The NAMI HelpLine can be reached Monday through Friday, 10 a.m. – 10 p.m., ET. 1-800-950-NAMI (6264) or [email protected]
In public, at events we are not able to make excuses well enough to skip (and spend much of the time in the bathroom in order to escape the crowd), we are often asked, “What do you do?” Are we defined by our careers or lack thereof? I know from experience how awkward it can be to end up on the downside of this floundering question. When I was unemployed for nightmarish reasons the public couldn’t dream of, I was embarrassed by this inquiry. I found it hard to hide, and even harder to come up with an answer on the spot. I did not realize at the time that I had nothing to be ashamed of. Once upon a time, I asked my dad how I could handle this question. He suggested telling others that I was a “Respirator.” Who would question that response even if they knew what it meant? Dad meant to employ me with a career as a “Breather.”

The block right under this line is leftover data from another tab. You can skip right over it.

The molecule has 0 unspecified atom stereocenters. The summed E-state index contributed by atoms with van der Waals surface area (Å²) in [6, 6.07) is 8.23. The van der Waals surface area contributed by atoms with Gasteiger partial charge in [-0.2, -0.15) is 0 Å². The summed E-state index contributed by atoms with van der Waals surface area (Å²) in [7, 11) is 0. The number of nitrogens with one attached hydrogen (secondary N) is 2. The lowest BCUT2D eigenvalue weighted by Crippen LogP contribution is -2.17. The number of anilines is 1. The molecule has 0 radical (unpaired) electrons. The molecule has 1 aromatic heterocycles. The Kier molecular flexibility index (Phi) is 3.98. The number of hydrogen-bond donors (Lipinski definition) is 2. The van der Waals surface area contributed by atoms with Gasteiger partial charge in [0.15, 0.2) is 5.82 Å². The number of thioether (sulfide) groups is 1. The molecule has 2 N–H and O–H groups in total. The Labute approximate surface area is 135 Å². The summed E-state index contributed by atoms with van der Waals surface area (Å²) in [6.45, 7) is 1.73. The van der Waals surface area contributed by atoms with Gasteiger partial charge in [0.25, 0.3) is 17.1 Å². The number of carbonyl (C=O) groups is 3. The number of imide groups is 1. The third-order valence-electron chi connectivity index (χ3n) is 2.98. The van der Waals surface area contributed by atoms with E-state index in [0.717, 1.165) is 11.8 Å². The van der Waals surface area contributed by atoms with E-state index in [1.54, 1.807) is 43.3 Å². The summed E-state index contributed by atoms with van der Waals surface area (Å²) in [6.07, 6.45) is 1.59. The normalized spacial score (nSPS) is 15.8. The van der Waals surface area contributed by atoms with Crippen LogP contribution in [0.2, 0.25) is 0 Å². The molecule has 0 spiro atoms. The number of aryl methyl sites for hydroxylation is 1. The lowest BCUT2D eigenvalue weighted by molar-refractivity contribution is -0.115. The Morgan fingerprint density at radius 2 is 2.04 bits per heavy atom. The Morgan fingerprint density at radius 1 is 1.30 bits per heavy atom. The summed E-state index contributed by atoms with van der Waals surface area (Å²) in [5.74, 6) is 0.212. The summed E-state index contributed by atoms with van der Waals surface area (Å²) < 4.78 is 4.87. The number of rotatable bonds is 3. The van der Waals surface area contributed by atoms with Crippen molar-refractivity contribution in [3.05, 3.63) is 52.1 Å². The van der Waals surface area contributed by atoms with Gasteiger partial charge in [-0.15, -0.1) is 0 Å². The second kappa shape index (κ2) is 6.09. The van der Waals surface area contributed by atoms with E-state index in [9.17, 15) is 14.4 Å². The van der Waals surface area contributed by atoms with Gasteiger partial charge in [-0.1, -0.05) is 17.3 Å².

Breathing is a job in itself. Many people inhale and exhale on autopilot. It doesn’t come so easily for us all. When I forget to breathe during an episode of high stress, a panic attack ensues. Panic attacks are quite frequent in my life. It helps to be a “Respirator.”